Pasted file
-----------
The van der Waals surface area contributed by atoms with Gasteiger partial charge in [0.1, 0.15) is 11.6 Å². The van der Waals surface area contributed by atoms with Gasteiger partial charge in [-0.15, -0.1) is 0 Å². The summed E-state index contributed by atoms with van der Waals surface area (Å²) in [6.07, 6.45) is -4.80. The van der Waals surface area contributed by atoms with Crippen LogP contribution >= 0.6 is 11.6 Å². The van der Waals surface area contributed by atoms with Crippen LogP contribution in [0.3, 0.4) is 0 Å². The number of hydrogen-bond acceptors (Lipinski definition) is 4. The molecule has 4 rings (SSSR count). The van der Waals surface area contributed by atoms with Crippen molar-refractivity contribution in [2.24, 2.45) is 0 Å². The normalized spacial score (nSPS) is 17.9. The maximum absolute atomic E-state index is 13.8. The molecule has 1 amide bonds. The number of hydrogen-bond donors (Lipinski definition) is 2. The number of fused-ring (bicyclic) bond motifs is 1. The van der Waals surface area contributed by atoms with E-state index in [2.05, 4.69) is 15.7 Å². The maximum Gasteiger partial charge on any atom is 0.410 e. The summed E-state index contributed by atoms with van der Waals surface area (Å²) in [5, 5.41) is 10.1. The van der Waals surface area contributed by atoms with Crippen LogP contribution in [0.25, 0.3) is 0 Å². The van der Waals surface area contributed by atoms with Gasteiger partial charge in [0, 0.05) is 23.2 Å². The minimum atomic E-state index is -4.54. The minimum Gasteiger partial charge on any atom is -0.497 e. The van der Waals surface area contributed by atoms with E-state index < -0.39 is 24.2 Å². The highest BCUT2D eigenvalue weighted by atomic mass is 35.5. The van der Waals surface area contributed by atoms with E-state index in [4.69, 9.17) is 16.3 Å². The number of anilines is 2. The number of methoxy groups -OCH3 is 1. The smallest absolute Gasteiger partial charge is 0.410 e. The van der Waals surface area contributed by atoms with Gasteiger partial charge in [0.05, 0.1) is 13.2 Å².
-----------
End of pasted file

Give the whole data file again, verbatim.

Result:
The van der Waals surface area contributed by atoms with Gasteiger partial charge in [0.1, 0.15) is 11.6 Å². The van der Waals surface area contributed by atoms with Gasteiger partial charge in [-0.15, -0.1) is 0 Å². The summed E-state index contributed by atoms with van der Waals surface area (Å²) in [6.07, 6.45) is -4.80. The van der Waals surface area contributed by atoms with Crippen LogP contribution >= 0.6 is 11.6 Å². The van der Waals surface area contributed by atoms with Crippen LogP contribution in [0.3, 0.4) is 0 Å². The number of hydrogen-bond acceptors (Lipinski definition) is 4. The molecule has 4 rings (SSSR count). The van der Waals surface area contributed by atoms with Crippen molar-refractivity contribution in [2.24, 2.45) is 0 Å². The normalized spacial score (nSPS) is 17.9. The maximum absolute atomic E-state index is 13.8. The molecule has 1 amide bonds. The number of hydrogen-bond donors (Lipinski definition) is 2. The number of fused-ring (bicyclic) bond motifs is 1. The van der Waals surface area contributed by atoms with E-state index in [2.05, 4.69) is 15.7 Å². The maximum Gasteiger partial charge on any atom is 0.410 e. The summed E-state index contributed by atoms with van der Waals surface area (Å²) in [5, 5.41) is 10.1. The van der Waals surface area contributed by atoms with Crippen LogP contribution in [0.25, 0.3) is 0 Å². The van der Waals surface area contributed by atoms with Gasteiger partial charge in [0, 0.05) is 23.2 Å². The minimum atomic E-state index is -4.54. The minimum Gasteiger partial charge on any atom is -0.497 e. The van der Waals surface area contributed by atoms with E-state index < -0.39 is 24.2 Å². The highest BCUT2D eigenvalue weighted by atomic mass is 35.5. The van der Waals surface area contributed by atoms with E-state index in [4.69, 9.17) is 16.3 Å². The number of anilines is 2. The number of methoxy groups -OCH3 is 1. The smallest absolute Gasteiger partial charge is 0.410 e. The van der Waals surface area contributed by atoms with Gasteiger partial charge in [0.05, 0.1) is 13.2 Å².